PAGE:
Hi Mr. Dog. Welcome to the forum. Sorry I'm not a Mazda or Ford expert, but isn't your truck the same as a Ford Ranger? If so, my cousin had the same problem with a used '97 Ranger. The seller was told it would cost $650.00 to repair, but that was not the case. After my cousin bought the truck, he found it would only switch to full hot or full cold. He was told it was a common problem.
After digging into it, he found the actuator was missing for one of the doors. He found a used one in the salvage yard, installed it, and it worked perfectly. If he, (a do-it-yourselfer) could replace it himself and didn't have to program or initialize anything, I don't know why the previous owner was quoted such a high price for the repair. You might consider looking in the salvage yards for an actuator.
I can tell you from experience, Chrysler uses a bunch of actuator motors in their trucks, and they're all the same. I would bet yours are all the same too. The Chrysler ones don't have stops built into them. The stops are built into the doors in the heater box, so there's no special alignment or orientation that must be observed. My cousin just popped the actuator in without concern for lining anything up.
Don't worry too much about aftermarket parts. Many of them come from the same suppliers that sell them to the manufacturers. NAPA fuel pumps for Chrysler products come from the same company that supplies them to Chysler. That's why they're just as quiet as the originals. Chrysler minivan turn signal switches have three part numbers on them. One s the Chrysler number, one is a Toyota number. Don't know who the third one is for.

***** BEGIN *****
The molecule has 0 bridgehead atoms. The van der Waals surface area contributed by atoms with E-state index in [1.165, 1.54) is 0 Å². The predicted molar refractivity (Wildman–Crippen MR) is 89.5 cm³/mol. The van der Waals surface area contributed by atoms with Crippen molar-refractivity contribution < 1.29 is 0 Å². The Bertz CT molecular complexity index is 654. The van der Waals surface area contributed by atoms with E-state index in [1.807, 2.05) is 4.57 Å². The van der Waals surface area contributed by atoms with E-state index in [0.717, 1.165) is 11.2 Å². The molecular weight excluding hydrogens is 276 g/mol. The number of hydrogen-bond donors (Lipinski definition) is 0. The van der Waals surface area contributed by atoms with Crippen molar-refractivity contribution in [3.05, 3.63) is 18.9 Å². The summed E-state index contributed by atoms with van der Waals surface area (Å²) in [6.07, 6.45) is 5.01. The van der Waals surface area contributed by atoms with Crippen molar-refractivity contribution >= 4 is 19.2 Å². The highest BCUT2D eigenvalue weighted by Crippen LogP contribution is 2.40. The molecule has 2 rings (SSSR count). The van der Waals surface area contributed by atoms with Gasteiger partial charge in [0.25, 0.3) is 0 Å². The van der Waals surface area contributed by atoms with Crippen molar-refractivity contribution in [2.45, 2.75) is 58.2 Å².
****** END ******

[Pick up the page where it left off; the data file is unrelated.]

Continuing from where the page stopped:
Companies like Standard spend a lot of time and money reverse engineering a part so they can duplicate it. Sometimes they beef up weak points in the original part to make it better, and sometimes they might not be aware of important design details so it could be not quite as good as the manufacturer's part. It's hard to know if the aftermarket part is better or inferior, but in the case of the Chrysler actuators, there's nothing more than a little electric motor and a couple of plastic gears inside the unit. Not much technology in them which is probably why they don't cause much trouble. There isn't much incentive for an aftermarket company to redesign a part with a low failure history. To have a product to offer to their customers, it's probably more cost-effective to just buy the original part and rebox it with their part number.
If you would like more information on the actuator, and if that sounds like it will solve your problem, Ill contact my cousin if necessary. He did a lot of research into the issue.
Monday, February 22nd, 2010 AT 5:38 AM